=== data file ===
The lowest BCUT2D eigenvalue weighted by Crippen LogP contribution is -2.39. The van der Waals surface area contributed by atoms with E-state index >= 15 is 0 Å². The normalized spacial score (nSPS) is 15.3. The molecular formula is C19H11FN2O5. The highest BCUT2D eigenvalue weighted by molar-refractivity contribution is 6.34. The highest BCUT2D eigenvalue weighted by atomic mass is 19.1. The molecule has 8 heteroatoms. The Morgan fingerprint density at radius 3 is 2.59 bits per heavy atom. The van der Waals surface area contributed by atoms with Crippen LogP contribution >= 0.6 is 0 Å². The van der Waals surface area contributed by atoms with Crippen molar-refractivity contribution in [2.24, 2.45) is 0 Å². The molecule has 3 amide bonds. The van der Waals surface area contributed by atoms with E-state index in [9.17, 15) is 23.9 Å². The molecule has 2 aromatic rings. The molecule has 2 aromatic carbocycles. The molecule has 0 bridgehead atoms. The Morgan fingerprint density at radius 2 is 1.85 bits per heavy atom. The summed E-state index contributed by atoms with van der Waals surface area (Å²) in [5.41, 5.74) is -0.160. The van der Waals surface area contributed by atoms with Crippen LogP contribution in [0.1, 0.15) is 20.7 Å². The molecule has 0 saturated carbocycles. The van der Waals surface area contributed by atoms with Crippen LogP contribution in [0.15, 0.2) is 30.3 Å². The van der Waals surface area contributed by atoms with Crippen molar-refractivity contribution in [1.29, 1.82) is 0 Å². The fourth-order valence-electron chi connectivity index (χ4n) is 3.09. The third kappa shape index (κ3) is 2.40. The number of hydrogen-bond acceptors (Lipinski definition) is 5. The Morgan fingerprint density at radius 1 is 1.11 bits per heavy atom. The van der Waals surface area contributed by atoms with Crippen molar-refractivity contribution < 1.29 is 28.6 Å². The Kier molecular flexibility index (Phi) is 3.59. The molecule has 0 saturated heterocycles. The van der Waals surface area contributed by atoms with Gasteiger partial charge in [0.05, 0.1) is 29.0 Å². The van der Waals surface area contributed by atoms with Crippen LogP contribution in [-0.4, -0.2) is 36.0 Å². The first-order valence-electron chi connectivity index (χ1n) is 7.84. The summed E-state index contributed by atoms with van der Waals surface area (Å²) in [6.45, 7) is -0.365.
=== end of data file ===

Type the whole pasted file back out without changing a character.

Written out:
The lowest BCUT2D eigenvalue weighted by Crippen LogP contribution is -2.39. The van der Waals surface area contributed by atoms with E-state index >= 15 is 0 Å². The normalized spacial score (nSPS) is 15.3. The molecular formula is C19H11FN2O5. The highest BCUT2D eigenvalue weighted by molar-refractivity contribution is 6.34. The highest BCUT2D eigenvalue weighted by atomic mass is 19.1. The molecule has 8 heteroatoms. The Morgan fingerprint density at radius 3 is 2.59 bits per heavy atom. The van der Waals surface area contributed by atoms with Crippen LogP contribution >= 0.6 is 0 Å². The van der Waals surface area contributed by atoms with Crippen molar-refractivity contribution in [2.24, 2.45) is 0 Å². The molecule has 3 amide bonds. The van der Waals surface area contributed by atoms with E-state index in [9.17, 15) is 23.9 Å². The molecule has 2 aromatic rings. The molecule has 2 aromatic carbocycles. The molecule has 0 bridgehead atoms. The Morgan fingerprint density at radius 2 is 1.85 bits per heavy atom. The summed E-state index contributed by atoms with van der Waals surface area (Å²) in [5.41, 5.74) is -0.160. The van der Waals surface area contributed by atoms with Crippen LogP contribution in [0.1, 0.15) is 20.7 Å². The molecule has 0 saturated carbocycles. The van der Waals surface area contributed by atoms with Crippen LogP contribution in [0.15, 0.2) is 30.3 Å². The van der Waals surface area contributed by atoms with Crippen molar-refractivity contribution in [1.29, 1.82) is 0 Å². The fourth-order valence-electron chi connectivity index (χ4n) is 3.09. The third kappa shape index (κ3) is 2.40. The number of hydrogen-bond acceptors (Lipinski definition) is 5. The Morgan fingerprint density at radius 1 is 1.11 bits per heavy atom. The van der Waals surface area contributed by atoms with Crippen molar-refractivity contribution < 1.29 is 28.6 Å². The Kier molecular flexibility index (Phi) is 3.59. The molecule has 0 saturated heterocycles. The van der Waals surface area contributed by atoms with Gasteiger partial charge in [0.05, 0.1) is 29.0 Å². The van der Waals surface area contributed by atoms with Crippen LogP contribution in [-0.4, -0.2) is 36.0 Å². The first-order valence-electron chi connectivity index (χ1n) is 7.84. The summed E-state index contributed by atoms with van der Waals surface area (Å²) in [6.45, 7) is -0.365.